Why lidar is essential for self-driving cars

An Uber driverless Ford Fusion drives in Pittsburgh, Pennsylvania, with a spinning lidar on top.
Enlarge / An Uber driverless Ford Fusion drives in Pittsburgh, Pennsylvania, with a spinning lidar on top.

Velodyne has dominated the market for self-driving car lidar ever since. Google hired DARPA Grand Challenge veterans to run its self-driving car program, and they put Velodyne units on the early Google cars. Other companies working on self-driving cars bought Velodyne gear, too.

Today, most self-driving cars rely on a trio of sensor types: cameras, radar, and lidar. Each has its own strengths and weaknesses. Cameras capture high-resolution color images, but they can’t measure distances with any precision, and they’re even worse at estimating the velocity of distant objects.

Radar can measure both distance and velocity, and automotive radars have gotten a lot more affordable in recent years. “Radar is good when you’re close to the vehicle,” says Craig Glennie, a lidar expert at the University of Houston. “But because radar uses radio waves, they’re not good at mapping fine details at large distances.”

Lidar offers the best of both worlds. Like radar, lidar scanners can measure distances with high accuracy. Some lidar sensors can even measure velocity. Lidar also offers higher resolution than radar. That makes lidar better at detecting smaller objects and at figuring out whether an object on the side of the road is a pedestrian, a motorcycle, or a stray pile of garbage.

And unlike cameras, lidar works about as well in any lighting condition.

The big downside of lidar is that it’s expensive. Velodyne’s original 64-laser lidar cost a whopping $75,000. More recently, Velodyne has begun offering smaller and cheaper models with 32 and 16 lasers. Velodyne is advertising a $7,999 price for a 16-laser model introduced in 2014. Velodyne recently announced a new 128-laser unit, though it has been tight-lipped about pricing.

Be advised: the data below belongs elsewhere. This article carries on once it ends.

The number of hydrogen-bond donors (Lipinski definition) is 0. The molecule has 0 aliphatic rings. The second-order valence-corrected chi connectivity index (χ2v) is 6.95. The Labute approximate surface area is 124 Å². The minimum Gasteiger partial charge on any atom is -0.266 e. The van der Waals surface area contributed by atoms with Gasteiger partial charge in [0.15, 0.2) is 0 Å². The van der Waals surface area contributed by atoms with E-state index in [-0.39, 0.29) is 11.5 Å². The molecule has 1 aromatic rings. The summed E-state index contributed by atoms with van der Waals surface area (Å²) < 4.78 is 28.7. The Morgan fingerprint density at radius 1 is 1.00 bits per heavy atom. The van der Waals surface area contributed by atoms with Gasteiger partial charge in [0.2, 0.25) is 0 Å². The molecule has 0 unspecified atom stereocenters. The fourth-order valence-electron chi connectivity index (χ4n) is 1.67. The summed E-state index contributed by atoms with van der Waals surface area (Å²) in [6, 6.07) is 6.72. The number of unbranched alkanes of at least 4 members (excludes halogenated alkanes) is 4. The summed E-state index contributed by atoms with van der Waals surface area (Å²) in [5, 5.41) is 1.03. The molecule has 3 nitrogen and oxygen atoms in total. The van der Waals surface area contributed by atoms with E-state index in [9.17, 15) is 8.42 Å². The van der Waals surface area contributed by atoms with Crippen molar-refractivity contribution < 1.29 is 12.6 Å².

Last year, Velodyne announced an order from Ford for a new solid-state lidar design. Velodyne said that it had “set target pricing of less than $500 per unit in automotive mass production quantities.” But it didn’t say how many units Ford was buying, how much Ford was actually paying, or how soon Velodyne expected to reach mass-market scales and price points.

Velodyne can’t afford to rest on its laurels. The company is about to face a lot of competition from rivals building lidar systems with very different designs.

The rise of solid-state lidar

Carmakers expect automotive components to last for hundreds of thousands of miles over bumpy roads and a wide range of temperatures. It’s more challenging to make a system cheap and reliable if it has moving parts, as Velodyne’s spinning lidar units do.

So a lot of experts believe the key to making lidar a mainstream technology is to shift toward solid-state designs with no moving parts. That requires some mechanism for directing laser light in different directions without mechanically moving the laser unit itself.

Researchers have developed three major ways for doing this:

Microelectromechanical systems (MEMS) use a tiny mirror—millimeters across—to steer a fixed laser beam in different directions. Such a tiny mirror has a low moment of inertia, allowing it to move very quickly—quickly enough to trace out a two-dimensional scanning pattern in a fraction of a second.

Two leading startups working on MEMS lidar sensors are Luminar and Innoviz, according to Sam Abuelsamid, an analyst at Navigant Research. Another lidar company, Infineon, recently acquired Innoluce, a startup with MEMS expertise.

Abuelsamid told Ars that one advantage of the MEMS approach is that a lidar sensor can dynamically adjust its scan pattern to focus on objects of particular interest, directing more fine-grained laser pulses in the direction of a small or distant object to better identify it—something that’s not possible with a conventional mechanical laser scanner.

Phased arrays use a row of emitters that can change the direction of a laser beam by adjusting the relative phase of the signal from one emitter to the next. If the emitters all emit light in sync, the resulting beam will point straight ahead. But if emitters on the left-hand side have a phase slightly behind the emitters on the right, the beam will point toward the left—and vice versa. An illustration from Wikipedia shows how this works: